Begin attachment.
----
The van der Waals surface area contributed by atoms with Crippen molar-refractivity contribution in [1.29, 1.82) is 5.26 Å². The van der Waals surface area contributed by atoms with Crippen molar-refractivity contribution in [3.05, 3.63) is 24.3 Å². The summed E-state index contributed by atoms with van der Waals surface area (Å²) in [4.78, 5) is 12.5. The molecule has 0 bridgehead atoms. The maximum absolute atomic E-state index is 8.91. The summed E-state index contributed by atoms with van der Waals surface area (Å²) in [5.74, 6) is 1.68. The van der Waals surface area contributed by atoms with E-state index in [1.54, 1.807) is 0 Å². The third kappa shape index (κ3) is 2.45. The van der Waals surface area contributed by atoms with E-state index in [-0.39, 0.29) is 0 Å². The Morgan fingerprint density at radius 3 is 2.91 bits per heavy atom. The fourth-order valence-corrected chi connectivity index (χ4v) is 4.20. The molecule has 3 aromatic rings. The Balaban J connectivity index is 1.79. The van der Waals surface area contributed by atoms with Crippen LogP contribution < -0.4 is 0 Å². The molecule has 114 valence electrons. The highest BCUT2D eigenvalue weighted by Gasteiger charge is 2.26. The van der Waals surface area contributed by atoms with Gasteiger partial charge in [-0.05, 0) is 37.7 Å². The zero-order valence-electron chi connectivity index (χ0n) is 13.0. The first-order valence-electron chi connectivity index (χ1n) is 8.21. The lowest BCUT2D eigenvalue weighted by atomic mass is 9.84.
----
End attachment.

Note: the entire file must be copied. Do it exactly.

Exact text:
The van der Waals surface area contributed by atoms with Crippen molar-refractivity contribution in [1.29, 1.82) is 5.26 Å². The van der Waals surface area contributed by atoms with Crippen molar-refractivity contribution in [3.05, 3.63) is 24.3 Å². The summed E-state index contributed by atoms with van der Waals surface area (Å²) in [4.78, 5) is 12.5. The molecule has 0 bridgehead atoms. The maximum absolute atomic E-state index is 8.91. The summed E-state index contributed by atoms with van der Waals surface area (Å²) in [5.74, 6) is 1.68. The van der Waals surface area contributed by atoms with E-state index in [1.54, 1.807) is 0 Å². The third kappa shape index (κ3) is 2.45. The van der Waals surface area contributed by atoms with E-state index in [-0.39, 0.29) is 0 Å². The Morgan fingerprint density at radius 3 is 2.91 bits per heavy atom. The fourth-order valence-corrected chi connectivity index (χ4v) is 4.20. The molecule has 3 aromatic rings. The Balaban J connectivity index is 1.79. The van der Waals surface area contributed by atoms with Crippen LogP contribution < -0.4 is 0 Å². The molecule has 114 valence electrons. The highest BCUT2D eigenvalue weighted by Gasteiger charge is 2.26. The van der Waals surface area contributed by atoms with Gasteiger partial charge in [-0.05, 0) is 37.7 Å². The zero-order valence-electron chi connectivity index (χ0n) is 13.0. The first-order valence-electron chi connectivity index (χ1n) is 8.21. The lowest BCUT2D eigenvalue weighted by atomic mass is 9.84.